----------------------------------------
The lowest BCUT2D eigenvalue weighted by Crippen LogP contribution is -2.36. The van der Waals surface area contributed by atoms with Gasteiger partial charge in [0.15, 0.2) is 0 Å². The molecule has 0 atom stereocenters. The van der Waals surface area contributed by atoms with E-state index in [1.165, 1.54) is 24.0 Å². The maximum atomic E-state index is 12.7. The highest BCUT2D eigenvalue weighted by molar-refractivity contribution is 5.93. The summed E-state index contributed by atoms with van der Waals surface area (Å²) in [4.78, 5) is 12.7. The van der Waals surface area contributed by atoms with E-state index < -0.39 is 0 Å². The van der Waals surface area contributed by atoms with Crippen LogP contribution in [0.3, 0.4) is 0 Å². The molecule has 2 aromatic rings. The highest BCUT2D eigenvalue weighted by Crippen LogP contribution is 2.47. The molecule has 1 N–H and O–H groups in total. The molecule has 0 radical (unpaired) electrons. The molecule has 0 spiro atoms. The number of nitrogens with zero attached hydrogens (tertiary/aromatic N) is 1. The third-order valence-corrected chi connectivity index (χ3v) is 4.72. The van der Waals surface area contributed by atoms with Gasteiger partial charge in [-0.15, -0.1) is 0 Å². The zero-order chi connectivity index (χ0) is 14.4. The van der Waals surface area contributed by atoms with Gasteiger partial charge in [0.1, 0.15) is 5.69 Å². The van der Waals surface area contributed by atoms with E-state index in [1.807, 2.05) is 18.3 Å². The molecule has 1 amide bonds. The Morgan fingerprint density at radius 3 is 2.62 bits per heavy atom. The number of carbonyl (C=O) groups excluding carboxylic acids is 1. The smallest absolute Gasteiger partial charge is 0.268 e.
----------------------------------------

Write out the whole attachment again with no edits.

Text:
The lowest BCUT2D eigenvalue weighted by Crippen LogP contribution is -2.36. The van der Waals surface area contributed by atoms with Gasteiger partial charge in [0.15, 0.2) is 0 Å². The molecule has 0 atom stereocenters. The van der Waals surface area contributed by atoms with E-state index in [1.165, 1.54) is 24.0 Å². The maximum atomic E-state index is 12.7. The highest BCUT2D eigenvalue weighted by molar-refractivity contribution is 5.93. The summed E-state index contributed by atoms with van der Waals surface area (Å²) in [4.78, 5) is 12.7. The van der Waals surface area contributed by atoms with E-state index < -0.39 is 0 Å². The van der Waals surface area contributed by atoms with Crippen LogP contribution in [0.3, 0.4) is 0 Å². The molecule has 2 aromatic rings. The highest BCUT2D eigenvalue weighted by Crippen LogP contribution is 2.47. The molecule has 1 N–H and O–H groups in total. The molecule has 0 radical (unpaired) electrons. The molecule has 0 spiro atoms. The number of nitrogens with zero attached hydrogens (tertiary/aromatic N) is 1. The third-order valence-corrected chi connectivity index (χ3v) is 4.72. The van der Waals surface area contributed by atoms with Gasteiger partial charge in [-0.15, -0.1) is 0 Å². The zero-order chi connectivity index (χ0) is 14.4. The van der Waals surface area contributed by atoms with Gasteiger partial charge in [0.1, 0.15) is 5.69 Å². The van der Waals surface area contributed by atoms with E-state index in [1.807, 2.05) is 18.3 Å². The molecule has 1 amide bonds. The Morgan fingerprint density at radius 3 is 2.62 bits per heavy atom. The number of carbonyl (C=O) groups excluding carboxylic acids is 1. The smallest absolute Gasteiger partial charge is 0.268 e.